After walking slowly, “Synchronise your breath with the movement,” we were encouraged to move at normal pace weaving in & out of people, tensing our fists & jaw, imagining there were objects to deliberately head towards, changing directions, stopping etc. “Now close your eyes. Begin, very slowly, to walk backwards, gently leaning into any contact you make with an object or person before moving in another direction.” I felt uncomfortable, disorientated & vulnerable. What if I bumped into someone and was not allowed to say sorry? “Orient yourself to the centre of the room, continue to walk slowly backwards and start to hum.” Someone commented it was like being in a giant bee hive. Finally, we were to pick up a card on the floor and find the person with the matching jewel for a discussion answering the 2nd pebble question, “What has my experience of today been?” We were advised to talk quietly in a whisper at first, in order to dissolve the silence gradually.
One woman said she had enjoyed the peace & tranquility. Another mentioned how it was easier to be silent because you were not allowed to look at each other. John commented it would be awkward if you were the only one but we were given permission as a group. Another confessed how she did not want to come because she lives in constant noise (falling asleep & waking up to the radio) and asked herself, “Why are you so scared of it being quiet?” On the subject of getting rid of the distractions all around us, the television, the phone etc, Mike mentioned a woman who goes into a retreat in her own house for a day or two.And a lady laughed about how during lunch a stranger began speaking to her, which was difficult. Oneman said he usually puts his headphones in & listens to music during breaks but decided against it. I piped up that would probably prevent people from talking to him as they would assume he could not hear.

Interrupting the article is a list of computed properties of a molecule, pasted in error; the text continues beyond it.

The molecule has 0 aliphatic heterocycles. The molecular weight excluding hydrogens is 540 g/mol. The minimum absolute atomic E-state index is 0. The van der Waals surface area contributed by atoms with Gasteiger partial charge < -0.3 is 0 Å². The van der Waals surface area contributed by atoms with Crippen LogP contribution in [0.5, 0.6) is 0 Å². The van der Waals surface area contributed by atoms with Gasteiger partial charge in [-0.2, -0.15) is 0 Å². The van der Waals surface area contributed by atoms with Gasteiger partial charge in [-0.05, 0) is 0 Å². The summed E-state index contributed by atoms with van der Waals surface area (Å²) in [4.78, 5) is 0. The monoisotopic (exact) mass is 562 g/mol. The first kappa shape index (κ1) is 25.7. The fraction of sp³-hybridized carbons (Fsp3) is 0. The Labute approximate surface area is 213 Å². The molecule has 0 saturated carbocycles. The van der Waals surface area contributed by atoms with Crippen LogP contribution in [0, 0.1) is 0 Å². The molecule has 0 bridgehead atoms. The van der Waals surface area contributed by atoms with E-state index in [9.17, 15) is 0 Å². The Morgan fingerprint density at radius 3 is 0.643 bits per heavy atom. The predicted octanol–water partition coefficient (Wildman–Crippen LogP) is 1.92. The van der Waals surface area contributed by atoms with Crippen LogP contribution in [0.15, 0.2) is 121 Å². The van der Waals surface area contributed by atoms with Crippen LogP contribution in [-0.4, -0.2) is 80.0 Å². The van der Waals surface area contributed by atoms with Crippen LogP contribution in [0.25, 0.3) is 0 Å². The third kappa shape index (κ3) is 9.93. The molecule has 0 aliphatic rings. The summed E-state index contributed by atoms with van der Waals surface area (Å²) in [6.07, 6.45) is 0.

I only half realised the silence / no-eye contact rule also applied to folks outside of the room & actually went to the post office & local shop during my break. In my defence, I had a parcel that needed sending before closing time & was concerned about fainting so felt compelled to buy a snack. Therefore, I’m considering going to the Day Of Practice again & taking the guidelines much more seriously. In the end, we were invited to listen to a poem called Happiness by Lama Gendun Rinpoche. “Happiness cannot be found through great effort & willpower. It is already here, right now in relaxation & letting go. Don’t strain yourself, there is nothing to do. Whatever arises in the mind has no importance at all because it has no reality whatsoever. Don’t become attached to it, don’t pass judgement… Everything happens by itself.”